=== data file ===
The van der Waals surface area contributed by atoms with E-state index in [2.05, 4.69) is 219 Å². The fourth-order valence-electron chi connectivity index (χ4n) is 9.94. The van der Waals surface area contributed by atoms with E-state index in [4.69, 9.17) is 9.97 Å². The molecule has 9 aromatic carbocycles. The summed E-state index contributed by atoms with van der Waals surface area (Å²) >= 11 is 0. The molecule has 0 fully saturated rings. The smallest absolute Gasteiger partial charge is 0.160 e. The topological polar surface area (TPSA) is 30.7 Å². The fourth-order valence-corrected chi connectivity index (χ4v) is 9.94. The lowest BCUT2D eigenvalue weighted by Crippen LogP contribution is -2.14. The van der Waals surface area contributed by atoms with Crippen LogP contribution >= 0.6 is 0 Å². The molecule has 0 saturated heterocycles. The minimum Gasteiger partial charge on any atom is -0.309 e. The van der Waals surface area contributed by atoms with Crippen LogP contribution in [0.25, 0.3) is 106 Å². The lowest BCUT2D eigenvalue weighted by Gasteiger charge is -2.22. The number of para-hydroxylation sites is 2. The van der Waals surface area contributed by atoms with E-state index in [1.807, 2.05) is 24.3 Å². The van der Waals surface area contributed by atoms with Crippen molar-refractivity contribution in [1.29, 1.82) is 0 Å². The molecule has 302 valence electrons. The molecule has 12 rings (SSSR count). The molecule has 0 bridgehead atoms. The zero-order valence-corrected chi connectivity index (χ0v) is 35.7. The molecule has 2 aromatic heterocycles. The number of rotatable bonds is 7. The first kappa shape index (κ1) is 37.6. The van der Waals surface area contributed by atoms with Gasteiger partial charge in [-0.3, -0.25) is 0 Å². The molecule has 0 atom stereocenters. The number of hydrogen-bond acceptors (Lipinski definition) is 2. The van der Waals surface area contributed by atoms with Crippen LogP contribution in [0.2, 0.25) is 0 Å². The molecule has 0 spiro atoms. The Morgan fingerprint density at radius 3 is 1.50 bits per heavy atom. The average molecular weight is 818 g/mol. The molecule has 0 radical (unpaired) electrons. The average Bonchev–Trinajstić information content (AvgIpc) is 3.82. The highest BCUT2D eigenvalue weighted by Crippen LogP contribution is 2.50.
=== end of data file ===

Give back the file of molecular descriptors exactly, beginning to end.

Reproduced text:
The van der Waals surface area contributed by atoms with E-state index in [2.05, 4.69) is 219 Å². The fourth-order valence-electron chi connectivity index (χ4n) is 9.94. The van der Waals surface area contributed by atoms with E-state index in [4.69, 9.17) is 9.97 Å². The molecule has 9 aromatic carbocycles. The summed E-state index contributed by atoms with van der Waals surface area (Å²) >= 11 is 0. The molecule has 0 fully saturated rings. The smallest absolute Gasteiger partial charge is 0.160 e. The topological polar surface area (TPSA) is 30.7 Å². The fourth-order valence-corrected chi connectivity index (χ4v) is 9.94. The lowest BCUT2D eigenvalue weighted by Crippen LogP contribution is -2.14. The van der Waals surface area contributed by atoms with Crippen LogP contribution >= 0.6 is 0 Å². The molecule has 0 saturated heterocycles. The minimum Gasteiger partial charge on any atom is -0.309 e. The van der Waals surface area contributed by atoms with Crippen LogP contribution in [0.25, 0.3) is 106 Å². The lowest BCUT2D eigenvalue weighted by Gasteiger charge is -2.22. The number of para-hydroxylation sites is 2. The van der Waals surface area contributed by atoms with E-state index in [1.807, 2.05) is 24.3 Å². The van der Waals surface area contributed by atoms with Crippen molar-refractivity contribution in [1.29, 1.82) is 0 Å². The molecule has 302 valence electrons. The molecule has 12 rings (SSSR count). The molecule has 0 bridgehead atoms. The zero-order valence-corrected chi connectivity index (χ0v) is 35.7. The molecule has 2 aromatic heterocycles. The number of rotatable bonds is 7. The first kappa shape index (κ1) is 37.6. The van der Waals surface area contributed by atoms with Gasteiger partial charge in [-0.3, -0.25) is 0 Å². The molecule has 0 atom stereocenters. The number of hydrogen-bond acceptors (Lipinski definition) is 2. The van der Waals surface area contributed by atoms with Crippen LogP contribution in [0.2, 0.25) is 0 Å². The molecule has 0 spiro atoms. The Morgan fingerprint density at radius 3 is 1.50 bits per heavy atom. The average molecular weight is 818 g/mol. The molecule has 0 radical (unpaired) electrons. The average Bonchev–Trinajstić information content (AvgIpc) is 3.82. The highest BCUT2D eigenvalue weighted by Crippen LogP contribution is 2.50.